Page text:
An article from SciDev.Net.

The informal information source, Twitter, was yielding data that would have been a quicker way of detecting and tracking the deadly cholera outbreak in Haiti than traditional methods, according to a study.

The study found that online social media and news feeds were faster than, and broadly as accurate as, the official records at detecting the start and early progress of the epidemic, which hit Haiti after the earthquake in January 2010 and has killed more than 6,500 people.

Credit: Spencer Platt/Getty Images

The results appear today in a special section of The American Journal of Tropical Medicine and Hygiene, published on the second anniversary of the earthquake1.

The authors used HealthMap, an automated surveillance platform, to measure the volume of news media generated during the first 100 days of the outbreak, and they also looked at the number of 'cholera' posts on Twitter.

They found that, as the official number of cases increased and decreased, so did the volume of informal media reports about cholera.

Rumi Chunara, a research fellow at HealthMap and Harvard Medical School, United States, and lead author of the study, emphasised that these informal reports were available online up to two weeks before official government reports, which had to go through the traditional chain-of-command structure of public health.

This means they could be used to get earlier estimates of a disease outbreak — "gain early insight into an evolving epidemic" — and help plan a response sooner.

Chunara highlighted that "using informal media is cost-effective, rapid, and can be used to reach populations that otherwise wouldn't have access to traditional healthcare or would not seek it".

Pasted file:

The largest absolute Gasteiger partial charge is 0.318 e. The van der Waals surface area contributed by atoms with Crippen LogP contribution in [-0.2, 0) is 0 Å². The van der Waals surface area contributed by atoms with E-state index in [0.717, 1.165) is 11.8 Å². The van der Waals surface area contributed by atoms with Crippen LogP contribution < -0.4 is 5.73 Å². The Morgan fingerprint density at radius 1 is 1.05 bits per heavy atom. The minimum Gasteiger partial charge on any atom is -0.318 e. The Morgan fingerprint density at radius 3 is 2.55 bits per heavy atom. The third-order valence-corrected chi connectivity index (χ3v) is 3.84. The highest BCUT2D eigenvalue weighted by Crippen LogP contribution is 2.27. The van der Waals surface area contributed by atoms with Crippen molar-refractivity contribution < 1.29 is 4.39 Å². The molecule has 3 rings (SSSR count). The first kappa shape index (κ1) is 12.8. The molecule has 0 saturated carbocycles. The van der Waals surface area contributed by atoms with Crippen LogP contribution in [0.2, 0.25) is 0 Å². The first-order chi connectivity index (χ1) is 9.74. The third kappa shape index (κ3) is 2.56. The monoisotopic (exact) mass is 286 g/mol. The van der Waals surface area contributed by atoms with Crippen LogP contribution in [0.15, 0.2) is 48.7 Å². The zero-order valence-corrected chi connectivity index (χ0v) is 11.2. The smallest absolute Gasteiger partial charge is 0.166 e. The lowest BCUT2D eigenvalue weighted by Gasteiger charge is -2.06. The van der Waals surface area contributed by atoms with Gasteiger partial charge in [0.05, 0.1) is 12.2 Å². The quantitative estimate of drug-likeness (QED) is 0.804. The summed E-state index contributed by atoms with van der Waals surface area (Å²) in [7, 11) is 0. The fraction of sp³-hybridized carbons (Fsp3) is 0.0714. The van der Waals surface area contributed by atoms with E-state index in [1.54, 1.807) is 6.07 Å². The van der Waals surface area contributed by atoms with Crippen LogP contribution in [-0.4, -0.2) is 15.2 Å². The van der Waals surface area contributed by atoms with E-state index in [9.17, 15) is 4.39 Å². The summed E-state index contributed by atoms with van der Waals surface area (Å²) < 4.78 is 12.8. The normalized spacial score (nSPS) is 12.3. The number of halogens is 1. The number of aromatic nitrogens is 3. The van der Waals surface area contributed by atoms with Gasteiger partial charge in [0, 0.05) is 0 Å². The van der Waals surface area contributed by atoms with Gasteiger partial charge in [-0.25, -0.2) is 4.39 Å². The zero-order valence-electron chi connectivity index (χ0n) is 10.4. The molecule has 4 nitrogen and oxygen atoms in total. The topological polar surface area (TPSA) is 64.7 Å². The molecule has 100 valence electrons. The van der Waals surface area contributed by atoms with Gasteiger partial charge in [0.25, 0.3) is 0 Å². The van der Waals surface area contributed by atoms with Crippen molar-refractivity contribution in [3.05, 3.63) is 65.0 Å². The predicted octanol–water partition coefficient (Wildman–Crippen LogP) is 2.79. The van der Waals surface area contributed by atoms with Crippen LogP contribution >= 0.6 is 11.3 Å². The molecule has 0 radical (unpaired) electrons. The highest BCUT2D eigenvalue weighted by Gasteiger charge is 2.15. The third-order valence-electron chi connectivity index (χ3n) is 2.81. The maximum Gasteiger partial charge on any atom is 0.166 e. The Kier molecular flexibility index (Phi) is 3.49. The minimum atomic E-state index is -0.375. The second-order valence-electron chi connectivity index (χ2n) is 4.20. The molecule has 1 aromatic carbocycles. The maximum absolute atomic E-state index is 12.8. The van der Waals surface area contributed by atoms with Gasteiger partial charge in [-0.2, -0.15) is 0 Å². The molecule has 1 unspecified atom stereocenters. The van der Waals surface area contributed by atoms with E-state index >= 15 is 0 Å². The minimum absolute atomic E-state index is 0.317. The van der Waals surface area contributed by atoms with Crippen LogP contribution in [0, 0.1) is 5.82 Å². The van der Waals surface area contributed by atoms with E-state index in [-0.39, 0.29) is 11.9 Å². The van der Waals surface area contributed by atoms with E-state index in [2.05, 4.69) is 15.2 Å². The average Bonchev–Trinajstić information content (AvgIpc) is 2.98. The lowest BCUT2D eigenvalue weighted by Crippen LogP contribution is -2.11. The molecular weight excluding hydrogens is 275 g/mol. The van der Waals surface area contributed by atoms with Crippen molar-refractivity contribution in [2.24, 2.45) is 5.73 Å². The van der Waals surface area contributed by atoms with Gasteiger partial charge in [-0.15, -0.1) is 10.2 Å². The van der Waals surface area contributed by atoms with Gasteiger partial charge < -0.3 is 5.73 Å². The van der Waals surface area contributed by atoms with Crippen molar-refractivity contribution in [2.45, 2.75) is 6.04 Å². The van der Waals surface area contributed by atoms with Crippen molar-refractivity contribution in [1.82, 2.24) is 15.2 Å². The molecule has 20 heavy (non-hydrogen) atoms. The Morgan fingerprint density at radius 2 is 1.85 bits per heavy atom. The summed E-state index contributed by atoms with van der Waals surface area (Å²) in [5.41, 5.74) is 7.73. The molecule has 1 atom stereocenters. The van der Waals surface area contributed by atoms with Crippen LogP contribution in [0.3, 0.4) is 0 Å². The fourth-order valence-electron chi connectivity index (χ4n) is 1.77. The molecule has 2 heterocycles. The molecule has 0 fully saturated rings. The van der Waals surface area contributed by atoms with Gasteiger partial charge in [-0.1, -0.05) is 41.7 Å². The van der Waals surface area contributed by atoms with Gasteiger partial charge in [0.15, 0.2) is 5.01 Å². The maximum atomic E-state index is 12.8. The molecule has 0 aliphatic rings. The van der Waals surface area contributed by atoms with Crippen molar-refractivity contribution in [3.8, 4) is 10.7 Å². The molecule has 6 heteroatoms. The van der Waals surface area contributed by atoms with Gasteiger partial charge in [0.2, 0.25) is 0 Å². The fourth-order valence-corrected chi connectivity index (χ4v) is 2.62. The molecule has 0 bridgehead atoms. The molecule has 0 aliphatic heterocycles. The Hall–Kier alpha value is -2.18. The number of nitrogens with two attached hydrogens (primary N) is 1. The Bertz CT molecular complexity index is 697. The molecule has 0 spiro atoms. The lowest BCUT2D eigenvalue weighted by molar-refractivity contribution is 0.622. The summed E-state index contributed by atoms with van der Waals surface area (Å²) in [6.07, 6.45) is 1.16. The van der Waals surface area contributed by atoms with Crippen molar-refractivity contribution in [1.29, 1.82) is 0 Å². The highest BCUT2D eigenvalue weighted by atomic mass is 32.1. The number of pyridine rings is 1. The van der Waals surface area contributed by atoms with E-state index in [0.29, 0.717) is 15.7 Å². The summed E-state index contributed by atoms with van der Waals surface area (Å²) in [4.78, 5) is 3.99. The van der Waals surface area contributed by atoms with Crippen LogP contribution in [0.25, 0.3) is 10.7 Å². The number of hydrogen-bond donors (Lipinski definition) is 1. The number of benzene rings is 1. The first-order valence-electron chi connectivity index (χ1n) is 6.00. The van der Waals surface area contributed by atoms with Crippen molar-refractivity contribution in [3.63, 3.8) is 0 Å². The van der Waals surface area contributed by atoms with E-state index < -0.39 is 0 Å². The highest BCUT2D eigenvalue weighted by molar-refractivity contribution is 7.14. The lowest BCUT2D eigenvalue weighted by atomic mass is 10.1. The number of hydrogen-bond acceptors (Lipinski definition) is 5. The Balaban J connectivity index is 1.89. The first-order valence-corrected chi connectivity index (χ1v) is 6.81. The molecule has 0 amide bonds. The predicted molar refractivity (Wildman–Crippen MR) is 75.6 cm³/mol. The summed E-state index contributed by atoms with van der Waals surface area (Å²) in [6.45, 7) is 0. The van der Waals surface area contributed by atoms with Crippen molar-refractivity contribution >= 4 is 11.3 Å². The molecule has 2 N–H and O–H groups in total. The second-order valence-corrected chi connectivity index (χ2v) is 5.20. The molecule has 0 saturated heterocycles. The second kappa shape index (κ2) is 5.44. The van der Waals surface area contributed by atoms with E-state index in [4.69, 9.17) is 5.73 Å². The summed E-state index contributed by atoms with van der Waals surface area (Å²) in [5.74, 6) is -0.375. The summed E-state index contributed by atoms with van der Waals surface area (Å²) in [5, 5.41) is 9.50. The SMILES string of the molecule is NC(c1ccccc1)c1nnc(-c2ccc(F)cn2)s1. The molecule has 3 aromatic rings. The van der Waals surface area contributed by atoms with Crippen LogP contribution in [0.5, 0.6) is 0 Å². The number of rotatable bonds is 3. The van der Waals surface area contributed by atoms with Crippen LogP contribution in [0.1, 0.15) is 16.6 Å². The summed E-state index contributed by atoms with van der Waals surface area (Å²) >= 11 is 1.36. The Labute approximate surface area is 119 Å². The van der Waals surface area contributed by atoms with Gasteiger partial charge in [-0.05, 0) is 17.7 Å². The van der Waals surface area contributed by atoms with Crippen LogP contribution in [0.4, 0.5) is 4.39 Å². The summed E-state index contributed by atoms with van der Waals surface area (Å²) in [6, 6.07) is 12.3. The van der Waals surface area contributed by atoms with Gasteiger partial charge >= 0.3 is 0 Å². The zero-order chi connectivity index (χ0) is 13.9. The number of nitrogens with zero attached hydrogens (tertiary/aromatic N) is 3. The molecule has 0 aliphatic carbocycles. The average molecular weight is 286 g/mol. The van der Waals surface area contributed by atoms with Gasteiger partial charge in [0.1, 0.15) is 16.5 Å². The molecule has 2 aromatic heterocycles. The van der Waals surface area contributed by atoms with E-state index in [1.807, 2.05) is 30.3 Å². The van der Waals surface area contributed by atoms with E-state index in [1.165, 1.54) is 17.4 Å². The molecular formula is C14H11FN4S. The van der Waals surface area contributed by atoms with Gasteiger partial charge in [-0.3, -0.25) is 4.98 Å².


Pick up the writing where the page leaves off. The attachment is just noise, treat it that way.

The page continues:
Other advantages include finer temporal and spatial resolution, and the study says informal media could be used to study the activity of other disease outbreaks around the world.

James Wilson, executive director of the Haiti Epidemic Advisory System — a bio-surveillance reporting network created to support early warning of cholera hotspots in Haiti — told SciDev.Net that sources like Twitter were useful for connecting ground responders to each other, but warned that they may not work as a primary source of information on outbreaks to those involved in ground detection.

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Social media reports were "often inaccurate due to the geographic bias of the journalists" because most of them were based in the capital city, Port-au-Prince, said Wilson.

Chunara recognised that informal data sources could be biased towards urban or developed areas, and certain age groups, and may contain false alerts, which has to be taken on board.

But she added that the informal data could complement official data in an outbreak to get timely estimates of disease dynamics.